Williamson holds too many guns

02:05, Jan 27 2014
2014 Milford Mountain Classic
Sophie Williamson leads Bruce Herron, (Nelson) and Joel Brittenden of Waikato up the Cleddau Valley towards the Homer Tunnel during the Milford Mountain Classic on Saturday. Williamson went on to be the first woman home and placed 6th overall.
2014 Milford Mountain Classic
Sisters Nicola Stevens, left, and Kylea Gough, of Invercargill both were placed in Saturday's 65km Eglinton Challenge, at Te Anau on Saturday. Kylea won the event overall and sister Nicola was second woman home and third place overall.
2014 Milford Mountain Classic
James Williamson wins the 120km Milford Mountain Classic at Te Anau on Saturday evening.
2014 Milford Mountain Classic
James Williamson from Alexandra leads Jim Hawkbridge, Queenstown during the 120km Milford Mountain Classic on Saturday Williamson went on to win alone from Hawkbridge second.
2014 Milford Mountain Classic
Brother and sister James and Sophie Williamson at the start of the 120km Milford Mountain Classic on Saturday. They won both mens and womens sections of the Milford Mountain Classic on Saturday.

James Williamson's class shone through as he took victory in the Milford Mountain Classic alpine bike race on Saturday.

The Distinction Hotels-sponsored event made a welcome return to the full 120km distance from Milford to Te Anau after last year's race had to be shortened because of concerns about rockfall around the Homer Tunnel.

The pace was on from the start, with the field stringing out in the shadow of the 20km climb to the tunnel.

Queenstown veteran multisporter Jim Hawkridge, a noted climber, powered his way to the top of the climb to take the King of the Mountain honours, with Williamson in pursuit and defending champion Tom Hubbard behind them.

Williamson and Hawkridge have done plenty of riding together in Central Otago club races and they worked hard to press home their advantage, building a lead that would never be challenged.

Williamson dropped Hawkridge when the senior rider began to tire with 10km to go and went on to take a comfortable win.

It was a welcome result for the former national road champion, who finished fifth at the 2014 nationals earlier this month.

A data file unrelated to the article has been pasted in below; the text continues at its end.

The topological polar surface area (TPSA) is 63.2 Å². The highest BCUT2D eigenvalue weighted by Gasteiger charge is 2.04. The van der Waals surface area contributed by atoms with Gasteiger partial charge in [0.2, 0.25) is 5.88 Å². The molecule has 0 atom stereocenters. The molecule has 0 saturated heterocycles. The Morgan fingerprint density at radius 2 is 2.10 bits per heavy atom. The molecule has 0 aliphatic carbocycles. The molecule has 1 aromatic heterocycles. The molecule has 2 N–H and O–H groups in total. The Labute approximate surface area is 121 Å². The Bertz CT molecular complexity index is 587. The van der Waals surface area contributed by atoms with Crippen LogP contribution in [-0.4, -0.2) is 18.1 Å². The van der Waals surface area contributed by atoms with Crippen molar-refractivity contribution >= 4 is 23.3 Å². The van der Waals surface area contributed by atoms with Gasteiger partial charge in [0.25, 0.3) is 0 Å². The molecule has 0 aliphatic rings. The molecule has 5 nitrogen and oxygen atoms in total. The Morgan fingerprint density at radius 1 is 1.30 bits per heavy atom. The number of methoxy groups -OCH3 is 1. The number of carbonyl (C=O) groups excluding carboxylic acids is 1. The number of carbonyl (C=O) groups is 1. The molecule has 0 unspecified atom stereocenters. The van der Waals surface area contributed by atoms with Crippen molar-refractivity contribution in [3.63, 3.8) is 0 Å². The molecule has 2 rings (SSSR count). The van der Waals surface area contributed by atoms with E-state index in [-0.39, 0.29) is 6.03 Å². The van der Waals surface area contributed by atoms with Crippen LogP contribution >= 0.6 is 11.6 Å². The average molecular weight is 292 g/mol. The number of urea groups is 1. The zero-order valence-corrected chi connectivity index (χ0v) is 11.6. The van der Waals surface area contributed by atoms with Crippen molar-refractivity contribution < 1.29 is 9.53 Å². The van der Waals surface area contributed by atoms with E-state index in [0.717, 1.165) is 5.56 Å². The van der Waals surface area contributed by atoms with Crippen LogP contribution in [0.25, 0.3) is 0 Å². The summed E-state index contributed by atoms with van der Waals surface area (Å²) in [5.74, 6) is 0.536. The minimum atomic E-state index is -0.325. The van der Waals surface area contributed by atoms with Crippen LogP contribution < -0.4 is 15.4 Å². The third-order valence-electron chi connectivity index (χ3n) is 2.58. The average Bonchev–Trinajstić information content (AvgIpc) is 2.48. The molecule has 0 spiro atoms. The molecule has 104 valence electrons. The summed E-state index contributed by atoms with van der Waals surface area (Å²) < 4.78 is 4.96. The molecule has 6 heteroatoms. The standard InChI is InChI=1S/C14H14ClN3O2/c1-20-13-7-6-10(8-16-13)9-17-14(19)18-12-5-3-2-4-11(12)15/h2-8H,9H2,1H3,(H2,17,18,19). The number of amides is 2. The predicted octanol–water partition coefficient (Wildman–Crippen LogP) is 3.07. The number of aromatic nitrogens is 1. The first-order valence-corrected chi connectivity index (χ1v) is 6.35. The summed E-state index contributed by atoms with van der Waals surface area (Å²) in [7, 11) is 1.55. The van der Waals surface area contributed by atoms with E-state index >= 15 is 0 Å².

As well as his sister Sophie, a professional rider with the United States-based Vanderkitten team, coming home as the first female, Williamson is in a good cycling frame of mind after having his past two professional teams fold on him due to a lack of finance.

"Things have been a bit all over the show due to those circumstances," Williamson said.

"I'm just looking forward to having a bit of consistency."

Williamson will ride for the New Zealand-based L&M-Ricoh Racing team this year, taking in the Benchmark Series before heading to the United States and then Australia before returning home to try and make an impact in the SBS Bank Tour of Southland.

Saturday's win will take pride of place on his cv for now.

The Milford Classic was a challenging race, he said.

"That climb would be as hard as anything in New Zealand. It would be as hard as the Coronet Peak climb in the Tour of Southland and I don't think a lot of people realise just how tough it is. There aren't many climbs where you gain 1000m."

The Homer Hundy podium, a new 100km addition to the race starting from the Homer Tunnel, was an all-masters affair, with Dan Bentley winning in 2:38:47.

Kylea Gough won a tightly contested 65km Eglinton Challenge, edging James West by one second, with Nicola Stevens third, three seconds in arrears.


James Williamson
NICE WORK: James Williamson, of Alexandra, celebrates winning the Milford Classic in Te Anau.

The Southland Times